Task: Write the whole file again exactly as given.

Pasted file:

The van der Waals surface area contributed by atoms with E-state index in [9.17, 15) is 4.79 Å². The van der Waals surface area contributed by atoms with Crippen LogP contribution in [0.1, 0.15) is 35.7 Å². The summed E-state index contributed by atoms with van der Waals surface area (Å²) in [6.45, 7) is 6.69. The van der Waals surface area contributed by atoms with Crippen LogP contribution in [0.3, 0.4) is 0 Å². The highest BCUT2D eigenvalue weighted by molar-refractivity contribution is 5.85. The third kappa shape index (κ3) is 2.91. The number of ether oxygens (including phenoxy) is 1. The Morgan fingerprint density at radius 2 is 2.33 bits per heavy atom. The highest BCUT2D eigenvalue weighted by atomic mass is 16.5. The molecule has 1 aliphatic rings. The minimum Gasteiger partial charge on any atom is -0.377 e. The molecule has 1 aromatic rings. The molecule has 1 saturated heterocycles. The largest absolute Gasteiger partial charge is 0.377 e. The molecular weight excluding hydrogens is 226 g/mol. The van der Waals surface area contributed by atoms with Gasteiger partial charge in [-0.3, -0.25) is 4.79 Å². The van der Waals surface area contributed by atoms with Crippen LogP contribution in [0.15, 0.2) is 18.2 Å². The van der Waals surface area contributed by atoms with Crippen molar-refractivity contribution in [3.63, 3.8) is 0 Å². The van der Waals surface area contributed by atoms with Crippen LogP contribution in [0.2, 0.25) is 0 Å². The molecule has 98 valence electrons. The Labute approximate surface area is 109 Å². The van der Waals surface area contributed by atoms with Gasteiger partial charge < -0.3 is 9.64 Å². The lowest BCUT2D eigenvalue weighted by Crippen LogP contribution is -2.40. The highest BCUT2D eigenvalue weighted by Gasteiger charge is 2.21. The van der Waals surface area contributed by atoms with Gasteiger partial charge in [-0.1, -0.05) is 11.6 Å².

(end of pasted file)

The van der Waals surface area contributed by atoms with E-state index in [9.17, 15) is 4.79 Å². The van der Waals surface area contributed by atoms with Crippen LogP contribution in [0.1, 0.15) is 35.7 Å². The summed E-state index contributed by atoms with van der Waals surface area (Å²) in [6.45, 7) is 6.69. The van der Waals surface area contributed by atoms with Crippen LogP contribution in [0.3, 0.4) is 0 Å². The highest BCUT2D eigenvalue weighted by molar-refractivity contribution is 5.85. The third kappa shape index (κ3) is 2.91. The number of ether oxygens (including phenoxy) is 1. The Morgan fingerprint density at radius 2 is 2.33 bits per heavy atom. The highest BCUT2D eigenvalue weighted by atomic mass is 16.5. The molecule has 1 aliphatic rings. The minimum Gasteiger partial charge on any atom is -0.377 e. The molecule has 1 aromatic rings. The molecule has 1 saturated heterocycles. The largest absolute Gasteiger partial charge is 0.377 e. The molecular weight excluding hydrogens is 226 g/mol. The van der Waals surface area contributed by atoms with Gasteiger partial charge in [-0.3, -0.25) is 4.79 Å². The van der Waals surface area contributed by atoms with Crippen LogP contribution in [0.15, 0.2) is 18.2 Å². The van der Waals surface area contributed by atoms with Crippen molar-refractivity contribution in [3.63, 3.8) is 0 Å². The van der Waals surface area contributed by atoms with Crippen LogP contribution in [0.2, 0.25) is 0 Å². The molecule has 98 valence electrons. The Labute approximate surface area is 109 Å². The van der Waals surface area contributed by atoms with Gasteiger partial charge < -0.3 is 9.64 Å². The lowest BCUT2D eigenvalue weighted by Crippen LogP contribution is -2.40. The highest BCUT2D eigenvalue weighted by Gasteiger charge is 2.21. The van der Waals surface area contributed by atoms with Gasteiger partial charge in [-0.1, -0.05) is 11.6 Å².